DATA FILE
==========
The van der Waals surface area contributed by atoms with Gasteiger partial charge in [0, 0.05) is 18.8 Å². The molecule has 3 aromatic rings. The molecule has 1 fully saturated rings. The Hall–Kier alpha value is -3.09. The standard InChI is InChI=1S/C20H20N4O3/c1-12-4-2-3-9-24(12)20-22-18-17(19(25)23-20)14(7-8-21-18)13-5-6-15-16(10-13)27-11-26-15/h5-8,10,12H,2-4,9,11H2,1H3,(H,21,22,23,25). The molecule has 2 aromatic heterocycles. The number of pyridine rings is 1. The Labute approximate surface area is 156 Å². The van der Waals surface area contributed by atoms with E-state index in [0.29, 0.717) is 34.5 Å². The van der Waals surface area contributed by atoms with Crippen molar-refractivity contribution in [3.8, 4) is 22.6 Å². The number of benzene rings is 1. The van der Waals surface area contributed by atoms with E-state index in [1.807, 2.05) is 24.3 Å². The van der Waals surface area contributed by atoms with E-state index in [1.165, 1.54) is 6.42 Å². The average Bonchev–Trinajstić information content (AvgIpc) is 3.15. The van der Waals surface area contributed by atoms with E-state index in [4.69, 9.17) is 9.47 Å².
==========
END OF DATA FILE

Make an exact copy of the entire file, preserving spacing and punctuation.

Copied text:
The van der Waals surface area contributed by atoms with Gasteiger partial charge in [0, 0.05) is 18.8 Å². The molecule has 3 aromatic rings. The molecule has 1 fully saturated rings. The Hall–Kier alpha value is -3.09. The standard InChI is InChI=1S/C20H20N4O3/c1-12-4-2-3-9-24(12)20-22-18-17(19(25)23-20)14(7-8-21-18)13-5-6-15-16(10-13)27-11-26-15/h5-8,10,12H,2-4,9,11H2,1H3,(H,21,22,23,25). The molecule has 2 aromatic heterocycles. The number of pyridine rings is 1. The Labute approximate surface area is 156 Å². The van der Waals surface area contributed by atoms with E-state index in [0.29, 0.717) is 34.5 Å². The van der Waals surface area contributed by atoms with Crippen molar-refractivity contribution in [3.8, 4) is 22.6 Å². The number of benzene rings is 1. The van der Waals surface area contributed by atoms with E-state index in [1.807, 2.05) is 24.3 Å². The van der Waals surface area contributed by atoms with E-state index in [1.165, 1.54) is 6.42 Å². The average Bonchev–Trinajstić information content (AvgIpc) is 3.15. The van der Waals surface area contributed by atoms with E-state index in [4.69, 9.17) is 9.47 Å².